An Arizona lawsuit could derail Gov. Jan Brewer's Medicaid expansion plan to insure around 300,000 people.
The Medicaid expansion plan is from the Affordable Care Act and would allow the federal government to pay for the entire cost of the expansion until 2017, when the state of Arizona would have to cover 10 percent. The plan would insure thousands of low-income Arizonians with health coverage.
However, for Gov. Brewer, who leaves office on Jan. 5, could see her achievement blow away as incoming Gov. Doug Ducey could stop the lawsuit. He has been opposed to the expansion, but has not said whether he will drop out of the lawsuit.
Gov. Brewer remains hopeful.
"I am abundantly confident that Arizona will ultimately prevail, and that the state will be able to focus on implementing one of the most meaningful and critical health care policies in years - the restoration of crucial, cost-effective care to thousands of Arizonans," she said.
The plan was passes back in June of 2013.
But Arizona isn't the only state implementing the Medicaid expansion plan. The Associated Press writes that 27 states and the District of Columbia are embracing the expansion. Although most of the states are democratic, Arizona is one of the few Republican states to call for the plan.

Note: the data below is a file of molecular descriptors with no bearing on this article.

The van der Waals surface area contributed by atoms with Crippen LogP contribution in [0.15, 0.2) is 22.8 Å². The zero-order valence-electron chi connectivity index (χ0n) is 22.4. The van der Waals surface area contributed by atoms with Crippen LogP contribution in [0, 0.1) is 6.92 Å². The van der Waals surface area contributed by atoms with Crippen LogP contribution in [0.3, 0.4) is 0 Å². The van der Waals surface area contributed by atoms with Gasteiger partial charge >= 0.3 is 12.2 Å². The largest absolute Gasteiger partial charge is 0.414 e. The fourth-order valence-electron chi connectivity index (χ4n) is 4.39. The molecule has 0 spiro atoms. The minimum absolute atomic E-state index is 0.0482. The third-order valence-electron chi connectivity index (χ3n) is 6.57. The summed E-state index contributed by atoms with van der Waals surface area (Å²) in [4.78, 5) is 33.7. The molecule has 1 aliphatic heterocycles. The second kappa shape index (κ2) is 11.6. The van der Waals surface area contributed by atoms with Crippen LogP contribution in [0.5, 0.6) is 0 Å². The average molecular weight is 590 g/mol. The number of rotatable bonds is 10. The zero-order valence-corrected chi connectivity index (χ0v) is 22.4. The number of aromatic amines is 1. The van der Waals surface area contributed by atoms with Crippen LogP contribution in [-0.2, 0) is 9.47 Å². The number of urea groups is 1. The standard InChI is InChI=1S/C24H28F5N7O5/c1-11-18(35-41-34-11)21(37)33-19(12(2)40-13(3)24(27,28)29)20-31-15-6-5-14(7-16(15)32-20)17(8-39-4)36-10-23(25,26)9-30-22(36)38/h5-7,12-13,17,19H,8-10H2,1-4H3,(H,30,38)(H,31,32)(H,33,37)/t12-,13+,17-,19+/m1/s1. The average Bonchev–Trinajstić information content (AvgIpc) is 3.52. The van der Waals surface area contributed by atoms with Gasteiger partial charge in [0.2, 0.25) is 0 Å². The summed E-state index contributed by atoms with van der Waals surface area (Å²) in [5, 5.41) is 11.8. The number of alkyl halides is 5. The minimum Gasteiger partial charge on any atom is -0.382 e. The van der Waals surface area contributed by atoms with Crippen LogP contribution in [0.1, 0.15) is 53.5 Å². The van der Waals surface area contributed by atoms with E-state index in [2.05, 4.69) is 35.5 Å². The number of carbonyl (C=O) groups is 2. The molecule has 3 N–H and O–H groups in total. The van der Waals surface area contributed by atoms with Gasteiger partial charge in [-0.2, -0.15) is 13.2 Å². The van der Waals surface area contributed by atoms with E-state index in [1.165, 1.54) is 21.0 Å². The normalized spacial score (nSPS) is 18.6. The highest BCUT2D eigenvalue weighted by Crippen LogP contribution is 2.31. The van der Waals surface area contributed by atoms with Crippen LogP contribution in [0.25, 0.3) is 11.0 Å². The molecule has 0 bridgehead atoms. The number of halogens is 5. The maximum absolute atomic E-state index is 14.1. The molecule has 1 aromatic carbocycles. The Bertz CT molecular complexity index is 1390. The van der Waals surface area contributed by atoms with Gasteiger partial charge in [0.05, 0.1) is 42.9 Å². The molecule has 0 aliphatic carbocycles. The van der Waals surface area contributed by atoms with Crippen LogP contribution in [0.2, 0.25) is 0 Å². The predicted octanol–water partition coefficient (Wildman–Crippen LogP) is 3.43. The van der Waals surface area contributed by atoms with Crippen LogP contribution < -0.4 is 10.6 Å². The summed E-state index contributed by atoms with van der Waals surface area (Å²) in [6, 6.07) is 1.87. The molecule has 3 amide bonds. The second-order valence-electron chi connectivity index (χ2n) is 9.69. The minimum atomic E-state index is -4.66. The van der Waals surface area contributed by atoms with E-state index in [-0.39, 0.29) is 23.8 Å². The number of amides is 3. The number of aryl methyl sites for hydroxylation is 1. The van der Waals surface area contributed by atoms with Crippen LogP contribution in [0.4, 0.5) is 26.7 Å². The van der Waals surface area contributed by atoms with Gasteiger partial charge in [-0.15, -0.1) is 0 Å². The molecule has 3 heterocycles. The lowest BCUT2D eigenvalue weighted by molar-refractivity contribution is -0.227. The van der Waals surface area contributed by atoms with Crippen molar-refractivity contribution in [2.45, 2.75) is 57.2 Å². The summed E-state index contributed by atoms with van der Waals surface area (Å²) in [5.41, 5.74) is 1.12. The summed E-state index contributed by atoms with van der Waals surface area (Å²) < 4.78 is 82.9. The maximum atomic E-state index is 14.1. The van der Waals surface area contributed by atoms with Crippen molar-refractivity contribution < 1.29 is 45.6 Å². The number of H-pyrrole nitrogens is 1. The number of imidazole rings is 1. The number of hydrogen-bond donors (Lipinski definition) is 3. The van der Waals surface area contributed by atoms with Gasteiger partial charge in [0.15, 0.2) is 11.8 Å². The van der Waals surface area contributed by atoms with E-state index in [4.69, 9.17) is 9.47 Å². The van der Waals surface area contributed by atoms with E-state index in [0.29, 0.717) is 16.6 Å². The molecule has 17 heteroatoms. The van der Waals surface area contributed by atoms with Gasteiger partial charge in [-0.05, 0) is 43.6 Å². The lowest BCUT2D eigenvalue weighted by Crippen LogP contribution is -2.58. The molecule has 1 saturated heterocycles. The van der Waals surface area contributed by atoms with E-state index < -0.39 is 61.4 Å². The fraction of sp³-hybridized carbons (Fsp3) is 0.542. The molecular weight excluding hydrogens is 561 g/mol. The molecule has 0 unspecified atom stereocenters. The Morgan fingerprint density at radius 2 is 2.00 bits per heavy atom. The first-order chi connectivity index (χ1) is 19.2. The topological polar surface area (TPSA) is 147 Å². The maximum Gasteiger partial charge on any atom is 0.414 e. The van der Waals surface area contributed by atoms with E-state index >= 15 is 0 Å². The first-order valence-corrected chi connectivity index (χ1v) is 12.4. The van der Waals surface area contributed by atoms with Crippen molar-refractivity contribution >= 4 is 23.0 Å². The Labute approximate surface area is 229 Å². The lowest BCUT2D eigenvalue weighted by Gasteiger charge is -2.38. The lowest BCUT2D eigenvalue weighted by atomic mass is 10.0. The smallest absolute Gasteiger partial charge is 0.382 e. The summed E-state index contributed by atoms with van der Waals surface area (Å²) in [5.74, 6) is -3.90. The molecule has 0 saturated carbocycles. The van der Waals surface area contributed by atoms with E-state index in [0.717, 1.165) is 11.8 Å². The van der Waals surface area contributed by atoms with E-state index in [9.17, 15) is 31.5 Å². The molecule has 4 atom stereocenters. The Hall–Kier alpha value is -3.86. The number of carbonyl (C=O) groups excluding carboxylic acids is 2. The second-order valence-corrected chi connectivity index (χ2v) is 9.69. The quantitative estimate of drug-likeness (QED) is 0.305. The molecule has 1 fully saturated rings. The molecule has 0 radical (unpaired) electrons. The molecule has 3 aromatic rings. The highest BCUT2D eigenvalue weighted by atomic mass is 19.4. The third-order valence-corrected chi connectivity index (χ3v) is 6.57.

Hospitals in the state support the expansion because it would eliminate them from providing uncompensated care to low-income patients. Arizona Hospital and Healthcare Association CEO Greg Vigdor explained the significance of the ruling.
"Today's ruling places all of this at risk - threatening life-saving health coverage for Arizona families and potentially blowing an even larger hole in our State budget," he said. "On behalf of Arizona hospitals, AzHHA asks Gov.-elect Ducey to continue a strong defense of the Medicaid Restoration."
The lawsuit comes down to whether or not the Medicaid assessment is a tax or not. Brewer and her legislature passed the plan with a simple majority, and argue it is not a tax. Lawmakers argue it is a tax, meaning it was passed unconstitutionally because it did not receive the two-thirds vote threshold needed for tax policy.
The courts decision did not decide on that issue. The ruling was that the case should be heard and not thrown out, as Brewers legal team has pushed for.
"Regardless of how the case ultimately comes out, today's decision means that lawmakers can't vote to ignore the Constitution," said Christina Sandefur, an attorney for Goldwater Institute, opposing Gov. Brewer.